F.A.A. member Misuk Goltz was the featured speaker at our September meeting on Tuesday the 1st, at which she demonstrated her methods and skills in watercolor portraiture. Misuk is originally from South Korea. She studied psychology and art history as well as art therapy and mental health counseling at Wright State University. She worked as an outpatient psychiatric counselor at Good Samaritan Hospital until her retirement in 2007. After retirement, she began painting and watercolor became her passion after a class with Nita Leland in 2008. She has also studied with a number of internationally known artists in recent years. Misuk enjoys painting a variety of subjects, but she is best known and most inspired when her subject is a portrait of an individual. Each person is intriguing and unique; capturing the subject’s attitude and mood at the moment of the portrait is her goal. She enjoys understanding her subject to create a story in her painting.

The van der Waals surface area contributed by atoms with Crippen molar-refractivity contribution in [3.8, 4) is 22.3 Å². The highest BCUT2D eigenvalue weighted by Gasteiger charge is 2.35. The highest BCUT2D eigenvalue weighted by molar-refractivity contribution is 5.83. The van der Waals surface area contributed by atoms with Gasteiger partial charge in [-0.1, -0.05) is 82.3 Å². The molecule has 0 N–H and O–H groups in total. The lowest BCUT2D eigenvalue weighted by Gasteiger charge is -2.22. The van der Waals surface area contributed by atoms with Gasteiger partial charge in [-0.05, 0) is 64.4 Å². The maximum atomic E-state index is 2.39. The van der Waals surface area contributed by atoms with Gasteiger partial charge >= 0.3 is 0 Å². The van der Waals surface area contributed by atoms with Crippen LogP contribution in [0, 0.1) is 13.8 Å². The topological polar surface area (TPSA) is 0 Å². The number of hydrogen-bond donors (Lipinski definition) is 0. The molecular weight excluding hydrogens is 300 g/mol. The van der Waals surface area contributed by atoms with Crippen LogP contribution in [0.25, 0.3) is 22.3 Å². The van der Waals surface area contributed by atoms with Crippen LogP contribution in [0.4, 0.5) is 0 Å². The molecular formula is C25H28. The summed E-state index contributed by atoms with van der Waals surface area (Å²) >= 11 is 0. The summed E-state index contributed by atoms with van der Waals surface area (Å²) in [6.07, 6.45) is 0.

Misuk loves teaching and the unique learning environment in the current group setting of her fellow artists. She has taught at the Hithergreen Center, Sinclair Community College, and at F.A.A., in addition to other regional locations. She was awarded signature status in the Ohio Watercolor Society in 2010, and her work as juried into the National Watercolor Society in 2013. She has also won numerous awards in various juried shows since 2008. She intends to relocate to California at the end of the year to be closer to her family. Her website can be found by googling “misuk’s gallery”.
During her presentation, Misuk talked about learning calligraphy from her grandfather, and that she discovered similarities between calligraphy and watercolor. Her advice to artists is to “paint what attracts you; choose a reference you love”. She originally started working in pastels, but switched to watercolor. She began painting portraits by using family members as subjects. She creates movement in her portraits by the posture of her subjects, striving to create diagonal lines within her painting. She suggested using value studies as a beginning step, then proceeding to a color study before starting the actual painting. In her work, she will sketch onto tracing paper, then transfer a tracing to watercolor paper. She also discussed her preferred materials, techniques, and brush types; stressing simplicity in the approach to the work.